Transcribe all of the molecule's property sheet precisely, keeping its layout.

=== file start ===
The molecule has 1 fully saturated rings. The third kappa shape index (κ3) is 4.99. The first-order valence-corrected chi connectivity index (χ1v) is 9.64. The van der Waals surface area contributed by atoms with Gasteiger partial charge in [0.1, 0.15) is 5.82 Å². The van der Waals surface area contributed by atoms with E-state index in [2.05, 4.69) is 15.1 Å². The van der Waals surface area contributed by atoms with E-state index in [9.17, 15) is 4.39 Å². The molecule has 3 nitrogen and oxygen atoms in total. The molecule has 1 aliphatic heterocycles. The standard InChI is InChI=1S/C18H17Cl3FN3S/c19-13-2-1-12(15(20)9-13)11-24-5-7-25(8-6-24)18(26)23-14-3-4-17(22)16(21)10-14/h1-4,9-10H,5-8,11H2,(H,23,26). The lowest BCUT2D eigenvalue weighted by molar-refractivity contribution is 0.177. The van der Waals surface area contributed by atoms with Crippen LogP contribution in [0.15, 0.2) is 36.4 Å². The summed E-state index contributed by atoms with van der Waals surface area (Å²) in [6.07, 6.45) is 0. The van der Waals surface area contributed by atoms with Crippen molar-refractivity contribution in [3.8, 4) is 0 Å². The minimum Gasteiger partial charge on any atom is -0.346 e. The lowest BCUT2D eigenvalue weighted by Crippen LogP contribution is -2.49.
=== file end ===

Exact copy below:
The molecule has 1 fully saturated rings. The third kappa shape index (κ3) is 4.99. The first-order valence-corrected chi connectivity index (χ1v) is 9.64. The van der Waals surface area contributed by atoms with Gasteiger partial charge in [0.1, 0.15) is 5.82 Å². The van der Waals surface area contributed by atoms with E-state index in [2.05, 4.69) is 15.1 Å². The van der Waals surface area contributed by atoms with E-state index in [9.17, 15) is 4.39 Å². The molecule has 3 nitrogen and oxygen atoms in total. The molecule has 1 aliphatic heterocycles. The standard InChI is InChI=1S/C18H17Cl3FN3S/c19-13-2-1-12(15(20)9-13)11-24-5-7-25(8-6-24)18(26)23-14-3-4-17(22)16(21)10-14/h1-4,9-10H,5-8,11H2,(H,23,26). The lowest BCUT2D eigenvalue weighted by molar-refractivity contribution is 0.177. The van der Waals surface area contributed by atoms with Crippen LogP contribution in [0.15, 0.2) is 36.4 Å². The summed E-state index contributed by atoms with van der Waals surface area (Å²) in [6.07, 6.45) is 0. The van der Waals surface area contributed by atoms with Crippen molar-refractivity contribution in [3.8, 4) is 0 Å². The minimum Gasteiger partial charge on any atom is -0.346 e. The lowest BCUT2D eigenvalue weighted by Crippen LogP contribution is -2.49.